Before nightfall we reach Xining. How can I know so little about this immense city? What is fuelling this gigantic growth spurt that is spreading suburbs of towering apartment blocks, hundreds of them under construction, far from the city centre, whole swathes of land being prepared for more? Surely they are not future homes for the Tibetans who as soon as the train stops swarm from the station with shuffling steps. They are burdened by babies strapped to backs, layers of clothing concealing bundles of possessions, more boxes and packages carried on shoulders and heads. It’s impossible to guess what is inside by their shapes. They head to the general seating carriage en mass, jostling excitedly, seemingly happy to be on the move, finding fun in trying to squeeze through the same door at once although fiercely competitive over grabbing the best spot once inside. They are clearly of another time and place, nothing about them meshes with the modernity of the train or the sleek glass and tile of the station where they spilled from. But I’m travelling the same journey as they are, that much we have in common. And I’m sure I’ll learn more about their land and culture when we finally disembark together in Tibet.
I’d been told by others who have taken this journey that the second night on the train is hard to sleep, that I was likely to have strange, vivid dreams and wake up during the night with my heart racing to catch up with the altitude. But in fact I sleep better than the first night and when I do wake up in the middle of the night to go to the toilet my breath is taken away not by the lack of oxygen but by the incredible views outside. Passing by the large compartment window as if on a movie screen is a greyscale landscape illuminated by a subtle moonlight. Lush snow settles on black cliffs like a fur ruff on a winter coat. Snow sweeps down slopes almost vertically towards the tracks, on the next mountain topping a jagged peak, on the next a lacework of patterns. Sometimes it’s hard to tell what is shadow from the snowy mountains and what is simply negative space. We glide, almost soundlessly across this spectrum of every shade between black and white, a colourless picture but perhaps all the more evocative for being so. We enter a tunnel so unbelievably long I’m not sure if my senses have been suspended.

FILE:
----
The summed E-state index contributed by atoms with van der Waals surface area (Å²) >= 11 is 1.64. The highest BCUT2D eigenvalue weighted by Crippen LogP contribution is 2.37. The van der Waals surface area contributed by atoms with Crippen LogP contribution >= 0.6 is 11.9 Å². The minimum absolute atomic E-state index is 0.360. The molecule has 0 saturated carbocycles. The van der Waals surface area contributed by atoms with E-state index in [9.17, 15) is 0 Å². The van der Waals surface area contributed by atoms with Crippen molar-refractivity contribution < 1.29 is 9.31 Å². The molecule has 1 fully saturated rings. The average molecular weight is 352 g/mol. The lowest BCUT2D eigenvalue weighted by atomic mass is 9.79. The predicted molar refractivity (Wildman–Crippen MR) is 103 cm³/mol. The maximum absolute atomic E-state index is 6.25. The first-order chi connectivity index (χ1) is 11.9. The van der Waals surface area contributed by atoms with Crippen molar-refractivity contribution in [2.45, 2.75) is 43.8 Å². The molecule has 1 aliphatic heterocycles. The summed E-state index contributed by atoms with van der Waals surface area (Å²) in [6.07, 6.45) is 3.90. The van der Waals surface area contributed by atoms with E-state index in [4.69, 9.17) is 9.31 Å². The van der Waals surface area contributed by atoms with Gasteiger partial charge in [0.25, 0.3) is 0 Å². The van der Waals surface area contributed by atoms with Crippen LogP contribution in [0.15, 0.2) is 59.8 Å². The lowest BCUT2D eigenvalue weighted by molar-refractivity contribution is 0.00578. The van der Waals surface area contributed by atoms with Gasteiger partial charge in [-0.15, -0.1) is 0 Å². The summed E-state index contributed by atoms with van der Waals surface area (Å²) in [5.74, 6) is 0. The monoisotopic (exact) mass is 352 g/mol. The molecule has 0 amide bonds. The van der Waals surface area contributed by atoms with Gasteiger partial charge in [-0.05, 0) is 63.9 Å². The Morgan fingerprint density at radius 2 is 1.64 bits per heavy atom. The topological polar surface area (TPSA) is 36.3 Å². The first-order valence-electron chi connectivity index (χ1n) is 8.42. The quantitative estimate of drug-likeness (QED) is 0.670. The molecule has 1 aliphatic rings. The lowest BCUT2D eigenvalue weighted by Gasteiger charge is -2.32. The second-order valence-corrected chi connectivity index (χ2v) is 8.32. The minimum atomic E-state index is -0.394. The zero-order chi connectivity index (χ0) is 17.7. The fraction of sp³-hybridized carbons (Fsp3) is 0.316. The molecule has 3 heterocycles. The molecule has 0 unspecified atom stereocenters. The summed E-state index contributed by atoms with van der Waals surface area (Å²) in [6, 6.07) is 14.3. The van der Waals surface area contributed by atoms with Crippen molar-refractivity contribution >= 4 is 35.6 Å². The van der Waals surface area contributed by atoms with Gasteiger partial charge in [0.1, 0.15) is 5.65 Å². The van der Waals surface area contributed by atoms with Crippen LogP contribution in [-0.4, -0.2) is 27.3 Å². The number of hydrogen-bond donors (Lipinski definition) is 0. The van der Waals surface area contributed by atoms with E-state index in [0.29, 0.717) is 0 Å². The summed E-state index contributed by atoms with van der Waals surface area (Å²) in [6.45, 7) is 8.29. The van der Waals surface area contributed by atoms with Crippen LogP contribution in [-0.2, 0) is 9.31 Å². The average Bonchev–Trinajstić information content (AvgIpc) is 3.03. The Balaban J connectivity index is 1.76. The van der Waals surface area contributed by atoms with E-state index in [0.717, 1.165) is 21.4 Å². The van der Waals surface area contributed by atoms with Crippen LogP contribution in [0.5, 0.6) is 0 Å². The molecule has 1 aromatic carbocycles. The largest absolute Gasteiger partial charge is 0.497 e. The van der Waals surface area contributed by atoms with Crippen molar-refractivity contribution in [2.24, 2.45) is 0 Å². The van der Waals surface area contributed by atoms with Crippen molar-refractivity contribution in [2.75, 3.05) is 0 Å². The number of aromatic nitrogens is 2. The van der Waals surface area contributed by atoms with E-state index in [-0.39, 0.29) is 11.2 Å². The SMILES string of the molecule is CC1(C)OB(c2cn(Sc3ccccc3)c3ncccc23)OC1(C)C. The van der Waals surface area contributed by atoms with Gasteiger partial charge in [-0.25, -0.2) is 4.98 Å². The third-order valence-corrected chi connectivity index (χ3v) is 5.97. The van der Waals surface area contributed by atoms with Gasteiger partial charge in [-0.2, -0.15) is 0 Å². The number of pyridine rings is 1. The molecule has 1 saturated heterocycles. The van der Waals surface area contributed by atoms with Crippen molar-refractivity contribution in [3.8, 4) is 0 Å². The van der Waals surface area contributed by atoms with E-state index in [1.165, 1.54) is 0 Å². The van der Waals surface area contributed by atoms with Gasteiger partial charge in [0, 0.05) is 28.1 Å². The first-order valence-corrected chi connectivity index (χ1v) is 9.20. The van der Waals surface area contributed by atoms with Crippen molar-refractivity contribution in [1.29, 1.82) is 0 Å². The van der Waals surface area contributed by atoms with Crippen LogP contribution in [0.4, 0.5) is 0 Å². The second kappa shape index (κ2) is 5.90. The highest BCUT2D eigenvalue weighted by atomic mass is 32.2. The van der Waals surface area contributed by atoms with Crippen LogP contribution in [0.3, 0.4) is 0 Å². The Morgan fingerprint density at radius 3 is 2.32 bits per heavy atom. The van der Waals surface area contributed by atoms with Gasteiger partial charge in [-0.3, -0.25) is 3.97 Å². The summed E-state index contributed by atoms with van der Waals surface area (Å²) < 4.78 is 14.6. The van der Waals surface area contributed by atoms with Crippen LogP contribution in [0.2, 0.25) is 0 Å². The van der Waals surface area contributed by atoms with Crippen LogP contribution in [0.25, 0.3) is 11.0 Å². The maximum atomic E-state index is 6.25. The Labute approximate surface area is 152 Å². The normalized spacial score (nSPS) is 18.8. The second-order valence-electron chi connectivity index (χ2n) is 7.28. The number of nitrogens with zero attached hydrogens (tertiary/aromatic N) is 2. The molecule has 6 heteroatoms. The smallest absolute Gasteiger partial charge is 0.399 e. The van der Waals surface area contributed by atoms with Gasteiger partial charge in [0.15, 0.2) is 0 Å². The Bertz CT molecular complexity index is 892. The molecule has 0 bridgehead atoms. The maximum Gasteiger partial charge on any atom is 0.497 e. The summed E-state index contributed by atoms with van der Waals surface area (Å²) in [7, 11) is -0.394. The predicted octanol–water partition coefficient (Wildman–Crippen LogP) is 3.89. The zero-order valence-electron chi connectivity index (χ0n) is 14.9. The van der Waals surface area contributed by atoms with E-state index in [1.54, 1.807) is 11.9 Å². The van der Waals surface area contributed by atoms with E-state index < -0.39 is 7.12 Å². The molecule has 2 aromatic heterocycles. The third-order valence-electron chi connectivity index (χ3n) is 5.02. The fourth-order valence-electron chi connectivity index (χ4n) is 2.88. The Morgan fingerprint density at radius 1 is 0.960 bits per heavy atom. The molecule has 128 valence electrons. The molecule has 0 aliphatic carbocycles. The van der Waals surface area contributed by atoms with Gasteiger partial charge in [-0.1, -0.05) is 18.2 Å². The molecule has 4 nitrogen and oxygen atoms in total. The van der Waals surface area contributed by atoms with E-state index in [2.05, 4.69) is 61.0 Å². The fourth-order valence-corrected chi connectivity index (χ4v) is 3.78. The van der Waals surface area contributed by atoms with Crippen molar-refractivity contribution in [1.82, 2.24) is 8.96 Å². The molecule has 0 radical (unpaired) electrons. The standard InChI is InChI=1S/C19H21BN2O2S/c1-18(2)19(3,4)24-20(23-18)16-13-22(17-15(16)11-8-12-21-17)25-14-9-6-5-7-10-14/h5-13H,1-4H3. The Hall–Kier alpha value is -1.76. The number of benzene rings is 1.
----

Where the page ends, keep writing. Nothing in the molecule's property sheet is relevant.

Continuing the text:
In the morning the snow has faded to a dusting on the mountainsides in the distance and on each side of the train spreads a wide, brown grassland complemented by terracotta foothills. There’s a speckling of grazing yaks, sheep and goats and the occasional punctuation of lakes and streams. Where the water reflects the sky it is a deep, rich, blue, deeper than the reality of the sky which is a cloudless azure like the dome on a mosque. This same landscape, only sparsely populated by clusters of brick village houses, treeless and vast, accompanies us nearly all the way to Lhasa.
We eat lunch today in the dining car where only a set meal of yesterday’s leftovers is available. The waitress tells us it’s impossible to fry food given the altitude. As we watch the afternoon slip past the railway tracks we have occasional visits from Tibetans, just looking in, curious and quiet, inquisitive but not intrusive.
We roll into Lhasa’s mammoth new train station, bulky and square against the angles and curves of the mountain ranges to the north and south and we tumble off the train. We blink in the bright sunlight, breathe in the clear, sparse air and have arrived, finally, in Tibet’s holiest city.”
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* photo by Daniel Elsner – Intrepid Photography Competition